Active Luton successfully integrates BAME communities into aquatic timetabling and workforce

Active Luton has successfully created opportunities for its BAME community, specifically targeting Muslim women and girls to embrace learning to swim and beyond.

In partnership with the Institute of Swimming, Active Luton trained 64 female swimming teachers through their Level One and Two Swim England Qualifications (SEQ) last year, with 21 of the newly qualified teachers having BAME heritage. Active Luton has also timetabled women-only and women and children-only sessions at all of its pools, to be respectful to Muslim cultural and religious beliefs. Carol Trower, Workforce Development Training Manager, Active Luton says:

“Luton is a highly diverse, multicultural area and we are committed to making swimming inclusive and available to all. BAME communities are still largely under-represented in swimming, are less likely to learn to swim and have a lack of positive swimming role models. There is no straightforward, simple solution but Active Luton is making progress through the work of our dedicated Active Communities and Workforce Development Teams.”

These teams work with neighbourhood community groups in Luton, building networks to tackle inequalities and breaking down barriers to participation, to ensure there are pathways and opportunities for all. Active Luton’s team immerses itself within communities, creating a trusted relationship where an open discussion of cultural differences has helped to find shared goals and solutions to integrating Muslim women into its aquatic offerings.

Carol Trower continues: “These sessions, across all three of our pools and our community school pool partner, are extremely popular with all women, whatever their faith or background; many women are happier swimming in an exclusively female environment. We have to be mindful of our staff schedules to ensure all poolside staff and changing rooms are women-only, and that the pools’ viewing platforms are also closed. We have also instigated an open dress policy, so you can wear whatever you feel comfortable swimming in, as long as it’s safe, clean, modest and not excessively baggy.

“Timetabling is only one part of the solution; Active Luton has also actively engaged with communities to share the value of learning to swim and provide aquatic career pathways and BAME role models.”

One of Active Luton’s initiatives included working with a community group called Precious Pearls, which runs women-only swimming lessons for Muslim women and girls at one of the school pools within the heart of the community. A lack of funding meant this group was going to be unsustainable. Active Luton secured funding through a Community-Led Local Development programme and with the additional support of a ‘team BEDS&LUTON’ workforce development fund, the Institute of Swimming were able to run a women-only pilot. The pilot trained five members of the group as assistant swimming teachers, who will support existing female swimming teachers in delivering lessons to children and teenage girls. This approach increased the opportunities available to learn to swim ‘in the community by the community’, as well as increasing the sustainability of the group. Kamillah Lacey from the Precious Pearls Community Group says:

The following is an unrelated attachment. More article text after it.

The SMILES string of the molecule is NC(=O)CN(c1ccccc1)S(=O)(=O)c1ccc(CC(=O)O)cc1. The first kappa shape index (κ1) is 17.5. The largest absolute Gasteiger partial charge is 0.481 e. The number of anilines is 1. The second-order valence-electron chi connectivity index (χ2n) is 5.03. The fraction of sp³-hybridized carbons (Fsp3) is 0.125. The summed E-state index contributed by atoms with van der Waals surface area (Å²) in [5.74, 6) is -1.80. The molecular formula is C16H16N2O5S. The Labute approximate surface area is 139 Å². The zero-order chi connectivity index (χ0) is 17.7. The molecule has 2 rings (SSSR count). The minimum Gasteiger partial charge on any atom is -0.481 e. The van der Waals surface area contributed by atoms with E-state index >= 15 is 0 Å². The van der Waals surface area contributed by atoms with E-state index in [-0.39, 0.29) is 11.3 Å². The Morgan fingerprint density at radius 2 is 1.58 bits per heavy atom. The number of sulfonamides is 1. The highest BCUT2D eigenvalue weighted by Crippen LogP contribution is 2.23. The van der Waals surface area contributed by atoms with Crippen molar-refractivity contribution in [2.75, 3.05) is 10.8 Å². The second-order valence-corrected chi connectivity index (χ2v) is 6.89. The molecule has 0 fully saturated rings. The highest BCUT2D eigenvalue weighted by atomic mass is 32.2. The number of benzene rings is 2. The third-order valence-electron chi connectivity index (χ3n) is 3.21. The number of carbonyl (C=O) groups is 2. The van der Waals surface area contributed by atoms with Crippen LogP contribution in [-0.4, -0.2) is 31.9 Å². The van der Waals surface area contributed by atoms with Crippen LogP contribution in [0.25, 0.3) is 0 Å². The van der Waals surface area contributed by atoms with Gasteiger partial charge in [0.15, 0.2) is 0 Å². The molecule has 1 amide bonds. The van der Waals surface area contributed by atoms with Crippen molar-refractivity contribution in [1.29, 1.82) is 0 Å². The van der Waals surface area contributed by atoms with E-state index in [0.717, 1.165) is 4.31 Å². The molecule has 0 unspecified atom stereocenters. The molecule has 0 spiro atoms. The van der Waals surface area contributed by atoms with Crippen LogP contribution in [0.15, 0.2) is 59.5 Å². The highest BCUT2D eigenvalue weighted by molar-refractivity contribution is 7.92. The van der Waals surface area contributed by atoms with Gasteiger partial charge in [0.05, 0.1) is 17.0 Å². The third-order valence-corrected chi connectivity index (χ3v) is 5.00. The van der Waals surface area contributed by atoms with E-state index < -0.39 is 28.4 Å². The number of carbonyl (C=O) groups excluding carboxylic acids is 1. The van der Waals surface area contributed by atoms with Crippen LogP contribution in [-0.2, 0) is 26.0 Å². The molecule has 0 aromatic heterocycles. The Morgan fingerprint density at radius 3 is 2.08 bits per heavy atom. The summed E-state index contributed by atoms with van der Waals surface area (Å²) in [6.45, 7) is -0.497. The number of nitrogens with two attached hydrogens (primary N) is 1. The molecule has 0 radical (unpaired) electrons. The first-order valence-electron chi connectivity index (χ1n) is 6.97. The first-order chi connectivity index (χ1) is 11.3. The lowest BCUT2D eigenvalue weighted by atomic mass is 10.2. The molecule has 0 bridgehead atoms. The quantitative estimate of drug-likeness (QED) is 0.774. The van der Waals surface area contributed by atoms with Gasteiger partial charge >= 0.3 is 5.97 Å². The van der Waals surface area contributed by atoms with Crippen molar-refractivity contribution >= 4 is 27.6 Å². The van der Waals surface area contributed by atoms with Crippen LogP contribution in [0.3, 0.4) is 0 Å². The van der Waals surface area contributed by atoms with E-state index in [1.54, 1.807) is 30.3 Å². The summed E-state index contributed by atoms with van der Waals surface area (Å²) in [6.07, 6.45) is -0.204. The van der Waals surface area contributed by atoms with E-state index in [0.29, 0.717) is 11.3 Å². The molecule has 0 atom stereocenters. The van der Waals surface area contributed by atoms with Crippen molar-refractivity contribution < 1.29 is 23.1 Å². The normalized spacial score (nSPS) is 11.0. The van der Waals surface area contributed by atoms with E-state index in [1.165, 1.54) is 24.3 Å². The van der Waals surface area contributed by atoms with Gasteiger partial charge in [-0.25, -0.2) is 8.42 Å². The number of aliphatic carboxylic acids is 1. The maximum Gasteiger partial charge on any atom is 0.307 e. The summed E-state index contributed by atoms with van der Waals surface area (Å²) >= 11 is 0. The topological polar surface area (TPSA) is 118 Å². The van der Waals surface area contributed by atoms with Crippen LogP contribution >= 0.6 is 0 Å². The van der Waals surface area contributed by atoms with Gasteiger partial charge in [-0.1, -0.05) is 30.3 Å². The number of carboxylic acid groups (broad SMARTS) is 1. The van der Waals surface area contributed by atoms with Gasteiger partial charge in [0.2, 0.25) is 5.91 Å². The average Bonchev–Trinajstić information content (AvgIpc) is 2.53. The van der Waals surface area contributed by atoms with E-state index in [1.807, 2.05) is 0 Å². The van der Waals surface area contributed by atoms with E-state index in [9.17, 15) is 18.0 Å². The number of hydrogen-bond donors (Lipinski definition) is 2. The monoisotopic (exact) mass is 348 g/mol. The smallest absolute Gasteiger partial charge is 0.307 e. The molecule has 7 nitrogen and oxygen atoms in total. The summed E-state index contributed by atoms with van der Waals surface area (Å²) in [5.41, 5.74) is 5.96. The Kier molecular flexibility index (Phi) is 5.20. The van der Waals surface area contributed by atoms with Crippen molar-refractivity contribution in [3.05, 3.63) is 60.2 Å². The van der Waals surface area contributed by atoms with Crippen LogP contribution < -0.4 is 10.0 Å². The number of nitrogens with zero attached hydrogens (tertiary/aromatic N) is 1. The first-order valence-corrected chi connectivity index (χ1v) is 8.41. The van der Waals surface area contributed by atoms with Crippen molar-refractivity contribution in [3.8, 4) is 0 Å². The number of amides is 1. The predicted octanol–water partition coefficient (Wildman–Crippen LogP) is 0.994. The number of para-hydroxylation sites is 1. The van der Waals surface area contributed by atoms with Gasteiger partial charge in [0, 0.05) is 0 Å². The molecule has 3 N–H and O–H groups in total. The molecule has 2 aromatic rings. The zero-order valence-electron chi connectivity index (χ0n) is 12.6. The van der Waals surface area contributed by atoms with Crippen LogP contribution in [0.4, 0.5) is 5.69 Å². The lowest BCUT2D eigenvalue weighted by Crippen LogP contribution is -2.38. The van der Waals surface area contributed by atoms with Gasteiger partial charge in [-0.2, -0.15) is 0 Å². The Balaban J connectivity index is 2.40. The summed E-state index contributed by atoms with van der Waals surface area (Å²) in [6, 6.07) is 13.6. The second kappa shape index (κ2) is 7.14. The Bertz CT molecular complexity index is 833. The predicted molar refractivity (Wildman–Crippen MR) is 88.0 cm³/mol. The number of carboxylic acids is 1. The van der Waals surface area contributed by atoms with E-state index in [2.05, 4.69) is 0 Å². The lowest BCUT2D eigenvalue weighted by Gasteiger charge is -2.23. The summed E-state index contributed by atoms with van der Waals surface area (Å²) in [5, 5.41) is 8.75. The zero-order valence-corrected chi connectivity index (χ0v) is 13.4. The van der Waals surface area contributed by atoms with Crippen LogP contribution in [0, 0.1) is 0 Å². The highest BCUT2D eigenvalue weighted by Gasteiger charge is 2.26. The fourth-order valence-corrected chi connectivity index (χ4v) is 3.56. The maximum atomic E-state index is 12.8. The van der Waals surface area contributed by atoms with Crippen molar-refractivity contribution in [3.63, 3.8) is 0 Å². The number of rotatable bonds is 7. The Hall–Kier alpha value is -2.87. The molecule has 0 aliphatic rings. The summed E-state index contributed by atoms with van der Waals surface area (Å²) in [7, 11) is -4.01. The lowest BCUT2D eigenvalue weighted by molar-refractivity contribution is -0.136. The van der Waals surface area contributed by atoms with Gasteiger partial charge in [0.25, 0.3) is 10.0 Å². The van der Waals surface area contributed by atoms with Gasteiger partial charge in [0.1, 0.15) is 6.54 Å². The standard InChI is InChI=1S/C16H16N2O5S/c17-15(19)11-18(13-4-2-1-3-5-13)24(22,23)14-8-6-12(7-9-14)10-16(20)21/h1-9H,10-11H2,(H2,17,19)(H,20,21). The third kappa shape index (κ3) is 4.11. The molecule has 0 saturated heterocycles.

“Without the support from Active Luton and the Institute of Swimming we would not have been able to continue and develop swimming sessions for females. We have been able to train women within the community to engage with those who have been unable to access swimming previously, especially older girls, giving them a life skill they may never have gained. We have been able to create a sustainable programme with those who have been trained now volunteering as part of the programme and eventually they will be able to gain further qualifications and employment opportunities, which they never thought would be possible.”

Rebecca Cox, Managing Director for the Institute of Swimming says: “We are passionate about making swimming accessible for all and guaranteeing that our courses and training are inclusive. Our qualifications and CPD’s are extremely adaptable and respectful of cultural variations. Following the successful pilot with Active Luton and Precious Pearls, we have now scheduled our first women-only Level One course in Luton for June 2020. The scheduling and duration of these Swim England Qualifications factor in religious festivals, such as Ramadan and prayer sessions, as well as cultural variants including menstruation, which affect a Muslim women’s ability to participate in training.

“With patience, understanding and flexibility, often neglected groups can be encouraged to share a love of swimming and become our future ambassadors and role models for the sport.”